Immigrants undergo plastic surgery to look Western

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An increasingly amount of immigrants in Spain are opting for nose surgery to look more European and adapt to new environment.

12 August 2008

VALENCIA - Orly Cuzco, 28, did not care much for his nose. "The Inca look really set me apart." So this Ecuadorian from Guayaquil, who lives in Madrid, invested his savings of EUR 4,200 in a nose job so he would "look less conspicuous" on the street.

Now he is pleased with the result.

"It's just right," says Cuzco, who adds a hesitant reference to a deviated nasal septum as another reason for the operation, which took place four months ago.

Among facial features, nose shape is one of the most indicative of a person's ethnic origin.

This is why rhinoplasty has become the star operation among immigrants, especially those from South America, who in ever-greater numbers are resorting to plastic surgery to look more European.

There are cases, such as Orly's, where the main idea is to reduce the nasal arch, though more often than not the desire is for greater volume and narrower nostrils.

"Many clients come with the excuse of a deviated septum, when what they really want is to reshape flat, snub noses and soften the features that identify their nationality," says Diego Tomas, the surgeon who operated on Orly.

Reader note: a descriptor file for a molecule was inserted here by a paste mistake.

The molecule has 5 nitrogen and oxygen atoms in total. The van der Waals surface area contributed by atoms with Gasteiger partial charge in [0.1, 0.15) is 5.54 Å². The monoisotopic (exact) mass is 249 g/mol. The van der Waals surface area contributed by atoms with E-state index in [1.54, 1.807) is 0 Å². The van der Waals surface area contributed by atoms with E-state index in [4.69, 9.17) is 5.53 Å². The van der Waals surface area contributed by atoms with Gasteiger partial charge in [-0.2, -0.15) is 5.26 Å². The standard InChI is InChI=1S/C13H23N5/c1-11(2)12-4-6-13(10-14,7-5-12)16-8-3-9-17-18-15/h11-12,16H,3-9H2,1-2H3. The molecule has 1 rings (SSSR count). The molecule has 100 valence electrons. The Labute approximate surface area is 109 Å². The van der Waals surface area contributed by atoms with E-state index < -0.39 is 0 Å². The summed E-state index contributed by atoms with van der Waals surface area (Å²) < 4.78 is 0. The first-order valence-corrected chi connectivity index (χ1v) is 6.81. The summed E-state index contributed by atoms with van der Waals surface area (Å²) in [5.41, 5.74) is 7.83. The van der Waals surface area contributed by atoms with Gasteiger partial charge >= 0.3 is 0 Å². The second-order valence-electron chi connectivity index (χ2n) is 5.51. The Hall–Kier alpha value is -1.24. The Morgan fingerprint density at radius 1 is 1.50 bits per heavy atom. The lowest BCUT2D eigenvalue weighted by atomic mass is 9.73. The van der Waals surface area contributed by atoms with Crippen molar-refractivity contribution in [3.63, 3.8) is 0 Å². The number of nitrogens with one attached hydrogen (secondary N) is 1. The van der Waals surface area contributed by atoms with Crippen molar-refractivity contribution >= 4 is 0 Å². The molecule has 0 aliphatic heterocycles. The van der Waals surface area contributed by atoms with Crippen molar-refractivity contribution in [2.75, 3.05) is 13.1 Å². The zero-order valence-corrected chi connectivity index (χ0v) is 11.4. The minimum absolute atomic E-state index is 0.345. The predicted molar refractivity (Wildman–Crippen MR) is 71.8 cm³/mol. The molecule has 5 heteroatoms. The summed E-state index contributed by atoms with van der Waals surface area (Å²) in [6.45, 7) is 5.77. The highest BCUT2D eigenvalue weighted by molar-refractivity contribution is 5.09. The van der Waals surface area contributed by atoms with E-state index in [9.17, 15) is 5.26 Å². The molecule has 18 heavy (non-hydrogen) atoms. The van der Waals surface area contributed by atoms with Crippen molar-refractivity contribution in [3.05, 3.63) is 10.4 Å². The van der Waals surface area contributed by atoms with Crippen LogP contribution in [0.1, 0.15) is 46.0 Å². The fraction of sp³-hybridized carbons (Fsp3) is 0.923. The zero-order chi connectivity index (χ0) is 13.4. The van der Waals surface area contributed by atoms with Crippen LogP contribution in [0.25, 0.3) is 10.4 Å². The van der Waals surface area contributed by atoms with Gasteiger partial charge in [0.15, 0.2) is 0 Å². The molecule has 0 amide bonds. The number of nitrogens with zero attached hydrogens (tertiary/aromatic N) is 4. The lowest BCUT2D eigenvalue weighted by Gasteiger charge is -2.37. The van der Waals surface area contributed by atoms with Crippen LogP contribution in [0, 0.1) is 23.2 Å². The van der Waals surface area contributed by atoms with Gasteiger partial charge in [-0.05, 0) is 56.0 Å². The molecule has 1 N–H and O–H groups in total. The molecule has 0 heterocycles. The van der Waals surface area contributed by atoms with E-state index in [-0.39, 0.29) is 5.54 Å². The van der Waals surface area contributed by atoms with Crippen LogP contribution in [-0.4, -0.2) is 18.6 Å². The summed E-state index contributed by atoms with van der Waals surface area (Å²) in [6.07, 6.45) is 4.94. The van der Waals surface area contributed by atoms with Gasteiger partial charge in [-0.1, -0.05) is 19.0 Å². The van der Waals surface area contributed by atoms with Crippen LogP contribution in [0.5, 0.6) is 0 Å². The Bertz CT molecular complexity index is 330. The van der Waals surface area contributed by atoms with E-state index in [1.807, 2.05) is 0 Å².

He handles some 30 similar cases every year, a little less than 10 percent of his practice.

"There has been a big rise in this type of patient in recent years," he adds.

Westernised nose
The Spanish Plastic Surgery Association (Secpre) is aware of the phenomenon, which it addressed in its meeting in July in Zaragoza.

Its president, Antonio Porcuna, also speaks of a rise in numbers of clients looking for "a more Westernised nose." "It's a way of adapting to the environment in which they live," says Salvador Rodríguez-Camps, a surgeon in Valencia who handles around 30 such cases a year.

The nose job, though the most popular, is not the only operation. Rodríguez-Camps recalls operating on Central American women with very rounded faces, in whom he implanted a prosthesis on the chin to lengthen the face. He has operated, too, on people of Oriental origin who want a European eye shape.

This last procedure calls for blefaroplasty, or eyelid surgery, to make the eye more rounded. "This is a relatively uncomplicated operation, done with local anaesthesia," he notes.

It is not very common in Spain, but is seen in countries with large numbers of Asians, such as Australia and the United States, says Porcuna. Indeed, these operations have become a specialty of plastic surgery, many practices being wholly devoted to them.

In Spain, the number of immigrants who resort to plastic surgery is hard to estimate, especially since many opt for operations at far lower prices in their home countries.

But not just anything goes.

For most surgeons there is a clear barrier, not to be crossed, in terms of good taste and proportion of features. "Corrections have to remain within a certain ethnic fidelity," says Juan Antonio Mira, a surgeon in Valencia.

"You can't put an obviously German nose on a Latin American woman, for example."

[El Pais / Jaime Prats / Expatica]

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